Your typical DBA work though differs with HBase: Data locality and physical layout do matter and can be configured. Michaels recommendation was to start out testing with the XL instance on EC2 and decrease instances if you find out that it is too large.

The talk finished with an outlook of the features in the upcoming release the issues on the todo list and an overview of companies already using HBase.

After talks were finished quite a few attendees went over to a pub close by: Drinking beer, discussing new directions and sharing war stories.

I would to thank Johan Oskarsson for organising the event. And a special thanks to Tom for letting me use his Laptop for the Apache Mahout presentation: the hard disk of mine broke exactly one day before.

Last but not least thank you to Sylvio and Susi for letting me stay at their place - and thanks to Helene for crying only during daytime when I was out anyway ;)

Hope to see at least some of the attendees again at the next Hadoop Meetup in Berlin. Looking forward to the next Hadoop User Group UK.

Hadoop User Group UK

2009-04-21 20:34
On Tuesday the 14th the second Hadoop User Group UK took place in London. This time venue and pizza was sponsored by Sun. The room quickly filled http://www.thecepblog.com/2009/04/19/kmeans-clustering-now-running-on-elastic-mapreduce/with approximately 70 people.

Tom opened the session with a talk on 10 practical tips on how to get the most benefit from Apache Hadoop. The first question users should ask themselves is which type of programming language they want to use. There is a choice between structured data processing languages (PIG or Hive), dynamic languages (Streaming or Dumbo), or using Java which is closest to the system.

Tom's second hint dealt with the size of files to process with Hadoop: Both - too large unsplittable and too small ones are bad for performance. In the first case, the workload cannot be easily distributed across the nodes in the latter case each unit of work is to small to account for startup and coordination overhead. There are ways to remedy these problems with sequence files and map files though. Another performance optimization would be to chain individual jobs - PIG and Hive do a pretty decent job in automatically generating such jobs. ChainMapper and ChainReducer can help with creating chained jobs.

Another important task when implementing map reduce jobs is to tell Hadoop the progress of your job. For once, this is important for long running jobs in order for them to remain alive and not be killed by the framework due to timeouts. Second, it is convenient for the user as he can view the progress in the web UI of Hadoop.

Usual suspects for tuning a job: Number of mappers and reducers, usage of combiners, compression customised data serialisation, shuffling tweaks. Of course there is always the option to let someone else do the tuning: Cloudera does provide support as well as pre-built packages init scripts and the like ;)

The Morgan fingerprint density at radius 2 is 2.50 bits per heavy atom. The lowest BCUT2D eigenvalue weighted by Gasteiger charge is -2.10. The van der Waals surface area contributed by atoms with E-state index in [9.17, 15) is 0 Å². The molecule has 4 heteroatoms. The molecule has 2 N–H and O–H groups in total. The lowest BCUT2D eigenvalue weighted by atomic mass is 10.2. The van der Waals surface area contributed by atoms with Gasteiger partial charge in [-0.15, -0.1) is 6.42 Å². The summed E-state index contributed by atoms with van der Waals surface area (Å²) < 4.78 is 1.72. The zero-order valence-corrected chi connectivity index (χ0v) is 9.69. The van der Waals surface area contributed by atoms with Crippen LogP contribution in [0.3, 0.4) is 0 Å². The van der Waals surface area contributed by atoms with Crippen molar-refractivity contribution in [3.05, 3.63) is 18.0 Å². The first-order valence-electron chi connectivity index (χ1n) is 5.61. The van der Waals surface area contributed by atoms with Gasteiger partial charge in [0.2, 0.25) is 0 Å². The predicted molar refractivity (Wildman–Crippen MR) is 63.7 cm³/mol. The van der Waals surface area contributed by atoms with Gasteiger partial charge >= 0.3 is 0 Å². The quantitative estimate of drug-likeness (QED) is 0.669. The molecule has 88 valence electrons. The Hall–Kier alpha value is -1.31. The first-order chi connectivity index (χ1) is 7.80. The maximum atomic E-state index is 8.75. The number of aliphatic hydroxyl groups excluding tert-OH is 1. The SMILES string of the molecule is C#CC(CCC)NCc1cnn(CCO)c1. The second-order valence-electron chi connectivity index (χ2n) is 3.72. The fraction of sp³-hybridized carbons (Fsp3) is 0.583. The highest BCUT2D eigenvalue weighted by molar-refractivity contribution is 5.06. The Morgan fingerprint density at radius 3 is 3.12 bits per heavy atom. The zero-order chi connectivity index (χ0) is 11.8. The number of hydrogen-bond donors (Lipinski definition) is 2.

In the second talk I did a brief Mahout intro. It was surprising to me that half of the attendees already employed machine learning algorithm implementations in their daily work. Judging from the discussion after the talk and from questions I received after it the interest in the project seems pretty high. The slide I liked the most: The announcement of our first 0.1 release. Thanks to all Mahout committers and contributors who made this possible.

After the coffee break Craig gave an introduction to Terrier an extensible information retrieval plattform developed at the university of Glasgow. He mentioned a few other open IR platforms namely Tuple Flow, Zettair, Lemur/Indri, Xapian, as well as of course nutch/Solr/Lucene.

What does Terrier have to do with the HugUK? Well index creation in Terrier is now based on an implementation that makes use of Hadoop for parallelization. Craig did some very interesting analysis on scalability of the solution: The team was able to achieve scaling near linear in the number of nodes added (at least as long as more than reducer is used ;) ).

After the pizza Paolo described his experiences implementing the vanilla pagerank computation with Hadoop. One of his test datasets was the Citeseer citation graph. Interestingly enough: Some of the nodes in this graph have self references (maybe due to extraction problems), duplicate citations, and the data comes in an invalid xml format.

The last talk was on HBase by Michael Stack. I am really happy I attended HugUK as I missed that talk in Amsterdam at the ApacheCon. First Michael gave an overview of which features of a typical RDBMS are not supported by HBase: Relations, joins, and of course JDBC being among the limitations. On the pro site HBase offers a multiple node solutions that has scale out and replication built in.

HBase can be used as source as well as as sink for map reduce jobs and thus integrates nicely with the Apache Hadoop stack. The framework provides a simple shell for administrative tasks (surgery on sick clusters forced flushes non sql get scan and put methods). In addition the master comes with a UI to monitor the cluster state.

Your typical DBA work though differs with HBase: Data locality and physical layout do matter and can be configured. Michaels recommendation was to start out testing with the XL instance on EC2 and decrease instances if you find out that it is too large.

The talk finished with an outlook of the features in the upcoming release the issues on the todo list and an overview of companies already using HBase.

After talks were finished quite a few attendees went over to a pub close by: Drinking beer, discussing new directions and sharing war stories.

I would to thank Johan Oskarsson for organising the event. And a special thanks to Tom for letting me use his Laptop for the Apache Mahout presentation: the hard disk of mine broke exactly one day before.

Last but not least thank you to Sylvio and Susi for letting me stay at their place - and thanks to Helene for crying only during daytime when I was out anyway ;)

Hope to see at least some of the attendees again at the next Hadoop Meetup in Berlin. Looking forward to the next Hadoop User Group UK.

Hadoop User Group UK

2009-04-21 20:34